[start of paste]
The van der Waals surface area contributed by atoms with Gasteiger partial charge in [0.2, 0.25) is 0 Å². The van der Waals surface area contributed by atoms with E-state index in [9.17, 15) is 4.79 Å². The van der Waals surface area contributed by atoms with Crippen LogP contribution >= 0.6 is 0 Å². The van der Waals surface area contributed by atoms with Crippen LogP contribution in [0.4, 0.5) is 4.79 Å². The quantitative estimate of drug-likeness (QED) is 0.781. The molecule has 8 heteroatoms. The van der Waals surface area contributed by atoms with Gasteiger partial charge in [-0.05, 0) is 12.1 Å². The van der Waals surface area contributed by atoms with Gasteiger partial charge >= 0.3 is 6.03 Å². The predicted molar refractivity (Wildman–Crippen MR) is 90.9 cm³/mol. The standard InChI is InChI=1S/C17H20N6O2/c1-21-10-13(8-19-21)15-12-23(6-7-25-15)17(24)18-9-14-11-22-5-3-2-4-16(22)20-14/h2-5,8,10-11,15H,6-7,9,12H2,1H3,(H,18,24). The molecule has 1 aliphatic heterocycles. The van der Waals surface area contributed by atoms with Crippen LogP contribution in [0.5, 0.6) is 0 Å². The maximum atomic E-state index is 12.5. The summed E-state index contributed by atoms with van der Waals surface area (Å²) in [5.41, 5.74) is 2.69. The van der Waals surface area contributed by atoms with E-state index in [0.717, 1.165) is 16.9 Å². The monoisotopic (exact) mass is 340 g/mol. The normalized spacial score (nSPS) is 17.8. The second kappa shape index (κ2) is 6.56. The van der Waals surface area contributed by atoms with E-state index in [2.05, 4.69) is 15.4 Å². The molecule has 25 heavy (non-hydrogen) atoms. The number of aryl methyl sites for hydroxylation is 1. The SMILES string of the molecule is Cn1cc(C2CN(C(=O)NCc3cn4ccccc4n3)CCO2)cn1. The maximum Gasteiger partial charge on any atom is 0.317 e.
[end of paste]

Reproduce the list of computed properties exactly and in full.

The van der Waals surface area contributed by atoms with Gasteiger partial charge in [0.2, 0.25) is 0 Å². The van der Waals surface area contributed by atoms with E-state index in [9.17, 15) is 4.79 Å². The van der Waals surface area contributed by atoms with Crippen LogP contribution >= 0.6 is 0 Å². The van der Waals surface area contributed by atoms with Crippen LogP contribution in [0.4, 0.5) is 4.79 Å². The quantitative estimate of drug-likeness (QED) is 0.781. The molecule has 8 heteroatoms. The van der Waals surface area contributed by atoms with Gasteiger partial charge in [-0.05, 0) is 12.1 Å². The van der Waals surface area contributed by atoms with Gasteiger partial charge >= 0.3 is 6.03 Å². The predicted molar refractivity (Wildman–Crippen MR) is 90.9 cm³/mol. The standard InChI is InChI=1S/C17H20N6O2/c1-21-10-13(8-19-21)15-12-23(6-7-25-15)17(24)18-9-14-11-22-5-3-2-4-16(22)20-14/h2-5,8,10-11,15H,6-7,9,12H2,1H3,(H,18,24). The molecule has 1 aliphatic heterocycles. The van der Waals surface area contributed by atoms with Crippen LogP contribution in [0.5, 0.6) is 0 Å². The maximum atomic E-state index is 12.5. The summed E-state index contributed by atoms with van der Waals surface area (Å²) in [5.41, 5.74) is 2.69. The van der Waals surface area contributed by atoms with E-state index in [0.717, 1.165) is 16.9 Å². The monoisotopic (exact) mass is 340 g/mol. The normalized spacial score (nSPS) is 17.8. The second kappa shape index (κ2) is 6.56. The van der Waals surface area contributed by atoms with E-state index in [2.05, 4.69) is 15.4 Å². The molecule has 25 heavy (non-hydrogen) atoms. The number of aryl methyl sites for hydroxylation is 1. The SMILES string of the molecule is Cn1cc(C2CN(C(=O)NCc3cn4ccccc4n3)CCO2)cn1. The maximum Gasteiger partial charge on any atom is 0.317 e.